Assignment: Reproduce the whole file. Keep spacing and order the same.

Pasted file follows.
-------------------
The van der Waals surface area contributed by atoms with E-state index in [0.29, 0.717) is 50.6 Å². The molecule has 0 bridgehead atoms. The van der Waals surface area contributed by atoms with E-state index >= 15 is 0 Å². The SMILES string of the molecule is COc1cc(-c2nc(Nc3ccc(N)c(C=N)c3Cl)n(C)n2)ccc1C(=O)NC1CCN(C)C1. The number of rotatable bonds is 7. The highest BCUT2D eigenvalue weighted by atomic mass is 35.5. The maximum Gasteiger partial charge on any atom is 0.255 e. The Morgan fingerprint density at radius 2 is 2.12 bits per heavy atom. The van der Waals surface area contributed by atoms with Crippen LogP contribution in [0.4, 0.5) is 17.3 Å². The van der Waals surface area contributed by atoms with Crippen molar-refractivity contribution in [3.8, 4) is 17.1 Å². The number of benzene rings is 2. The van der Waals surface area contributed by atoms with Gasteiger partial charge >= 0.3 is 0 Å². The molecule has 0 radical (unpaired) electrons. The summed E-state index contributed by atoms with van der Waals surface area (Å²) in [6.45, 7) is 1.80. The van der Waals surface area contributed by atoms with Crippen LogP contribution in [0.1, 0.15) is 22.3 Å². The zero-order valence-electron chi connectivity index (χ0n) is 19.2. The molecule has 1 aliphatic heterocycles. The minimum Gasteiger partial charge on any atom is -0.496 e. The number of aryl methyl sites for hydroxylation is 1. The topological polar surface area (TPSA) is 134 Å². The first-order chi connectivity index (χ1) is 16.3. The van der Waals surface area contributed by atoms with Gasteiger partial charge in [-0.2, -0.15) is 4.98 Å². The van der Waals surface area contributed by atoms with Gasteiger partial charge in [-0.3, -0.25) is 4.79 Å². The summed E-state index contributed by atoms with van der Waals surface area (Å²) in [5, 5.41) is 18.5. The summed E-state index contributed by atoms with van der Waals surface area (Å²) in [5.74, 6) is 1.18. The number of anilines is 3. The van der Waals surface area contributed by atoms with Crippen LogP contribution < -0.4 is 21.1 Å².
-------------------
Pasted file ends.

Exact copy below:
The van der Waals surface area contributed by atoms with E-state index in [0.29, 0.717) is 50.6 Å². The molecule has 0 bridgehead atoms. The van der Waals surface area contributed by atoms with E-state index >= 15 is 0 Å². The SMILES string of the molecule is COc1cc(-c2nc(Nc3ccc(N)c(C=N)c3Cl)n(C)n2)ccc1C(=O)NC1CCN(C)C1. The number of rotatable bonds is 7. The highest BCUT2D eigenvalue weighted by atomic mass is 35.5. The maximum Gasteiger partial charge on any atom is 0.255 e. The Morgan fingerprint density at radius 2 is 2.12 bits per heavy atom. The van der Waals surface area contributed by atoms with Crippen LogP contribution in [0.4, 0.5) is 17.3 Å². The van der Waals surface area contributed by atoms with Crippen molar-refractivity contribution in [3.8, 4) is 17.1 Å². The number of benzene rings is 2. The van der Waals surface area contributed by atoms with Gasteiger partial charge >= 0.3 is 0 Å². The molecule has 0 radical (unpaired) electrons. The summed E-state index contributed by atoms with van der Waals surface area (Å²) in [6.45, 7) is 1.80. The van der Waals surface area contributed by atoms with Crippen LogP contribution in [0.1, 0.15) is 22.3 Å². The zero-order valence-electron chi connectivity index (χ0n) is 19.2. The molecule has 1 aliphatic heterocycles. The minimum Gasteiger partial charge on any atom is -0.496 e. The number of aryl methyl sites for hydroxylation is 1. The topological polar surface area (TPSA) is 134 Å². The first-order chi connectivity index (χ1) is 16.3. The van der Waals surface area contributed by atoms with Gasteiger partial charge in [-0.2, -0.15) is 4.98 Å². The van der Waals surface area contributed by atoms with Gasteiger partial charge in [-0.3, -0.25) is 4.79 Å². The summed E-state index contributed by atoms with van der Waals surface area (Å²) in [5, 5.41) is 18.5. The summed E-state index contributed by atoms with van der Waals surface area (Å²) in [5.74, 6) is 1.18. The number of anilines is 3. The van der Waals surface area contributed by atoms with Crippen LogP contribution < -0.4 is 21.1 Å².